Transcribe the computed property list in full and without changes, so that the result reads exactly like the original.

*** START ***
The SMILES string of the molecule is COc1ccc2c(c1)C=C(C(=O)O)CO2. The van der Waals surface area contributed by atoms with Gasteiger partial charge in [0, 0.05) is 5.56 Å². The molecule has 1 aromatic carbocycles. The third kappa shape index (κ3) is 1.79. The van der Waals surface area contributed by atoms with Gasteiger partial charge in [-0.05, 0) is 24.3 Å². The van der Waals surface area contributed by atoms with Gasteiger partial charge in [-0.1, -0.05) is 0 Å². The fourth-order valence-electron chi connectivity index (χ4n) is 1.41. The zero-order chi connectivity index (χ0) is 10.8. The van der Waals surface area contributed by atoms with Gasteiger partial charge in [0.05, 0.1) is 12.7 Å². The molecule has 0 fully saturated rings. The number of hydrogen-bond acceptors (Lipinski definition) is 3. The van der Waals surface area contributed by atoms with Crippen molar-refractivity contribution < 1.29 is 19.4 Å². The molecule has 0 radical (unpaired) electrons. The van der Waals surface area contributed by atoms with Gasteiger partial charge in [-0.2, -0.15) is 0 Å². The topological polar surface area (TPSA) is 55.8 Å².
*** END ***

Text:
The SMILES string of the molecule is COc1ccc2c(c1)C=C(C(=O)O)CO2. The van der Waals surface area contributed by atoms with Gasteiger partial charge in [0, 0.05) is 5.56 Å². The molecule has 1 aromatic carbocycles. The third kappa shape index (κ3) is 1.79. The van der Waals surface area contributed by atoms with Gasteiger partial charge in [-0.05, 0) is 24.3 Å². The van der Waals surface area contributed by atoms with Gasteiger partial charge in [-0.1, -0.05) is 0 Å². The fourth-order valence-electron chi connectivity index (χ4n) is 1.41. The zero-order chi connectivity index (χ0) is 10.8. The van der Waals surface area contributed by atoms with Gasteiger partial charge in [0.05, 0.1) is 12.7 Å². The molecule has 0 fully saturated rings. The number of hydrogen-bond acceptors (Lipinski definition) is 3. The van der Waals surface area contributed by atoms with Crippen molar-refractivity contribution < 1.29 is 19.4 Å². The molecule has 0 radical (unpaired) electrons. The van der Waals surface area contributed by atoms with Gasteiger partial charge in [-0.2, -0.15) is 0 Å². The topological polar surface area (TPSA) is 55.8 Å².